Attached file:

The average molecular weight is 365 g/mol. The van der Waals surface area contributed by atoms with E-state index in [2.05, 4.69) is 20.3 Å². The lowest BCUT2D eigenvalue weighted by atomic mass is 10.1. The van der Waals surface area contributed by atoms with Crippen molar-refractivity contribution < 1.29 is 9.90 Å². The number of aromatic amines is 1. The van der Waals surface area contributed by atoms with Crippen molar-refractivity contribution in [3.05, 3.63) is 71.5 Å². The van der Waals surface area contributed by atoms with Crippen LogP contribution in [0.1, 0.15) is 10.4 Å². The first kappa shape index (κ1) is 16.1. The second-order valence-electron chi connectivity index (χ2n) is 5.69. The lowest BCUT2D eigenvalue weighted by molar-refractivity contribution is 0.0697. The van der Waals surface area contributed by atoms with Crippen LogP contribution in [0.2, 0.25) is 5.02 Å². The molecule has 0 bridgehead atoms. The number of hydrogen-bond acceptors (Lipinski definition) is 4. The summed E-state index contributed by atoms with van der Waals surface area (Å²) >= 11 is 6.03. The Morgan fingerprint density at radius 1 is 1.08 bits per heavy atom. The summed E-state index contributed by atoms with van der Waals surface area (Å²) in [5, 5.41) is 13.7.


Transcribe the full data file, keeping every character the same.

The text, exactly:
The average molecular weight is 365 g/mol. The van der Waals surface area contributed by atoms with E-state index in [2.05, 4.69) is 20.3 Å². The lowest BCUT2D eigenvalue weighted by atomic mass is 10.1. The van der Waals surface area contributed by atoms with Crippen molar-refractivity contribution < 1.29 is 9.90 Å². The number of aromatic amines is 1. The van der Waals surface area contributed by atoms with Crippen molar-refractivity contribution in [3.05, 3.63) is 71.5 Å². The van der Waals surface area contributed by atoms with Crippen LogP contribution in [0.1, 0.15) is 10.4 Å². The first kappa shape index (κ1) is 16.1. The second-order valence-electron chi connectivity index (χ2n) is 5.69. The lowest BCUT2D eigenvalue weighted by molar-refractivity contribution is 0.0697. The van der Waals surface area contributed by atoms with Crippen LogP contribution in [0.2, 0.25) is 5.02 Å². The molecule has 0 bridgehead atoms. The number of hydrogen-bond acceptors (Lipinski definition) is 4. The summed E-state index contributed by atoms with van der Waals surface area (Å²) >= 11 is 6.03. The Morgan fingerprint density at radius 1 is 1.08 bits per heavy atom. The summed E-state index contributed by atoms with van der Waals surface area (Å²) in [5, 5.41) is 13.7.